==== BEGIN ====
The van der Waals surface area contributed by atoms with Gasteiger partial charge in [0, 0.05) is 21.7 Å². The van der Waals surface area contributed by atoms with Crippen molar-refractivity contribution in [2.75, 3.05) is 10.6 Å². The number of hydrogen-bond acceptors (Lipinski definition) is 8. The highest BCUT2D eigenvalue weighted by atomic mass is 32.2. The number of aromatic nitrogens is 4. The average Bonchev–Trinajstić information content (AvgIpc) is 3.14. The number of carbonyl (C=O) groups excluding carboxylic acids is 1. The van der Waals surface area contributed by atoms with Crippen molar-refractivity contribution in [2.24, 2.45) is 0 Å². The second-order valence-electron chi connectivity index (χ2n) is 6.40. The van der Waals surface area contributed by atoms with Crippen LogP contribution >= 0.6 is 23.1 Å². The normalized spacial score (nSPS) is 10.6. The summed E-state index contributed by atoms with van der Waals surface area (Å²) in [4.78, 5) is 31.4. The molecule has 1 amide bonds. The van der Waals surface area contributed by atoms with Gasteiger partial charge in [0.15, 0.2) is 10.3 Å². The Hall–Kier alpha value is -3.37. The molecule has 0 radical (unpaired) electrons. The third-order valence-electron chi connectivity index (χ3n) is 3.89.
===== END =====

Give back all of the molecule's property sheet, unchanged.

The van der Waals surface area contributed by atoms with Gasteiger partial charge in [0, 0.05) is 21.7 Å². The van der Waals surface area contributed by atoms with Crippen molar-refractivity contribution in [2.75, 3.05) is 10.6 Å². The number of hydrogen-bond acceptors (Lipinski definition) is 8. The highest BCUT2D eigenvalue weighted by atomic mass is 32.2. The number of aromatic nitrogens is 4. The average Bonchev–Trinajstić information content (AvgIpc) is 3.14. The number of carbonyl (C=O) groups excluding carboxylic acids is 1. The van der Waals surface area contributed by atoms with Crippen molar-refractivity contribution in [2.24, 2.45) is 0 Å². The second-order valence-electron chi connectivity index (χ2n) is 6.40. The van der Waals surface area contributed by atoms with Crippen LogP contribution >= 0.6 is 23.1 Å². The normalized spacial score (nSPS) is 10.6. The summed E-state index contributed by atoms with van der Waals surface area (Å²) in [4.78, 5) is 31.4. The molecule has 1 amide bonds. The van der Waals surface area contributed by atoms with Gasteiger partial charge in [0.15, 0.2) is 10.3 Å². The Hall–Kier alpha value is -3.37. The molecule has 0 radical (unpaired) electrons. The third-order valence-electron chi connectivity index (χ3n) is 3.89.